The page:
Stablecoins blog post series – part 2: challenges and possible solutions

In our first article in the series "Stablecoins" we looked at the background to the topic and showed why and by whom stablecoins are currently used and what advantages they offer. In the second part, we will look at some problems and possible solutions of the existing stablecoins.

Problems of existing approaches
Existing stablecoins face several problems, which we will address below.

High transaction costs
If a stablecoins transaction is to be carried out on the Ethereum blockchain, for example, the transaction fees depend on the current network load and the time the sender has to have the transaction confirmed. The costs can range from a few cents to several euros. Moreover, in addition to the actual stablecoins, the blockchain currency Ether is also needed to pay the transaction fees. In the case of Ethereum there is currently also the fact that the scalability is not yet given after the change of the consensus mechanism from proof-of-work to proof-of-stake. This will be addressed in future updates. Therefore, only a few transactions per second can currently be processed by the Ethereum blockchain.

Availability of centralised blockchains
Centralised blockchains such as the Binance Smart Chain (operated by the crypto exchange Binance) advertise low transaction fees. One disadvantage here is the necessary trust of users in the exchange Binance, which operates the blockchain. In the past, it happened more than once that the operator had to stop its own blockchain in times of crisis to fix problems. Basically, when a blockchain is stopped, users can no longer carry out any transactions and thus no longer have their assets at their disposal, which is equivalent to freezing the bank account or the entire payments.

Type of issuance of new coins
As already described in the first article, a distinction is made between algorithmic (decentralised) and collateralised (centralised) stablecoins. However, both methods have disadvantages in addition to the advantages mentioned.

The value collateral of central stablecoins is usually realised manually, i.e. the company issuing the stablecoin centrally controls the type and scope of the collateral.

The reserves of decentralised stablecoins are usually controlled algorithmically.

  • If the price falls due to selling pressure, the reserves are automatically increased (minting).
  • If the price rises due to high demand, the reserves are automatically lowered (burning).

Most algorithmic stablecoins are linked to cryptocurrencies whose supply is centrally controlled.

In the crypto scene, 'supply' refers to the number of coins issued on the market. Various cryptocurrencies provide for a limited number of coins for the supply (e.g. 21 million bitcoins for the currency Bitcoin). Stablecoins, on the other hand, do not have such a limit due to their different economic approach. If the exchange rate of a currency is to remain constant, the money supply must be flexible (e.g. Tether). If the money supply is fixed, the exchange rate of the currency will fluctuate (e.g. Bitcoin).

This type of collateral was the undoing of the TerraUSD stablecoin in May 2022. As selling pressure on the TerraUSD stablecoin increased, the cryptocurrency TerraLuna, which was deposited as collateral, had to be generated in large quantities to support the stablecoin's price. In the general crisis situation in May 2022, the additional minting of new coins put increasing pressure on the price of the reserve currency TerraLuna. This created a downward spiral that led to the complete loss of value of TerraUSD and TerraLuna.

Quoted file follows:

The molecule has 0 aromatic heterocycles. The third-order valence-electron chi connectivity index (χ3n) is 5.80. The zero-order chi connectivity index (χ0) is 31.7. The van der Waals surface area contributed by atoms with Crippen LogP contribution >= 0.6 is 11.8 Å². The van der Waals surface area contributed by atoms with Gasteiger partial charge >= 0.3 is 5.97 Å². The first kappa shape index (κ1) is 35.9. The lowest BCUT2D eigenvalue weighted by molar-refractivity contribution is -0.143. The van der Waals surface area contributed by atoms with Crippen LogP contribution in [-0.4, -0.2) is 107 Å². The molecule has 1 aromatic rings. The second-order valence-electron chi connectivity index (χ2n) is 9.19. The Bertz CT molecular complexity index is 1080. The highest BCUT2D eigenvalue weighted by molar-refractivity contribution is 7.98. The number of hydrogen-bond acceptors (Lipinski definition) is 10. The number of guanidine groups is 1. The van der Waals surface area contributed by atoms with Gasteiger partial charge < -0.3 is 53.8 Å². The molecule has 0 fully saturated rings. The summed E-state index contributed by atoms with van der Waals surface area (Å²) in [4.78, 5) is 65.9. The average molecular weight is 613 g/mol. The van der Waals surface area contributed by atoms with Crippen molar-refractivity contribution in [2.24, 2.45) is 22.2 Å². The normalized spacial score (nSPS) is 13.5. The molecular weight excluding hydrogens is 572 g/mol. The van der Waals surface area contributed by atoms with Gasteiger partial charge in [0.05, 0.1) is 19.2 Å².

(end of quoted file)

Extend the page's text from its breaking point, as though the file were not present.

This example shows very well the essential weakness of algorithmic stablecoins. If many users want to exit stablecoin at the same time, the downward spiral will be further exacerbated as additional reserve currency units are created in large quantities, leading to a total loss of value.

New possibilities with Taro

Stablecoins based on the Bitcoin Lightning Network are a new idea. This is where Taro comes in. Taro (Taproot Asset Representation Overlay) is a protocol that can be used to create stablecoins on the Bitcoin network, in addition to other assets, and send them through the Lightning Network.

Taro assets are created in the Bitcoin blockchain in the form of hashed meta data. Since there is no limit to the amount of data that can be represented by a hash, one transaction on the blockchain can represent millions of transactions. Taro Nodes can recognise these assets represented by a hash. Besides Taro, there is also the RGB protocol, which pursues a similar goal.

As a result, stablecoins benefit not only from the low transaction fees in the Bitcoin Lightning Network (fractions of a cent) but also from the network effects of the Bitcoin network as the most widespread cryptocurrency and its uptime of 99.98 %. The Bitcoin network simultaneously ensures that Taro assets cannot be spent twice. Users would thus be able to carry out stablecoin transactions at a low cost and benefit from the value stability of the USD. Cross-border payments without KYC and financial institution are possible. People can access their money 24 hours a day without stopping the network.

The problem of the collateral for stablecoins remains. Both algorithmic and collateralised approaches have some problems, as discussed above.

The last part of our series will deal with the regulatory aspects for stablecoins. We invite you to also have a look at it.

Authors: Philipp Uhinck, Benjamin Schreck


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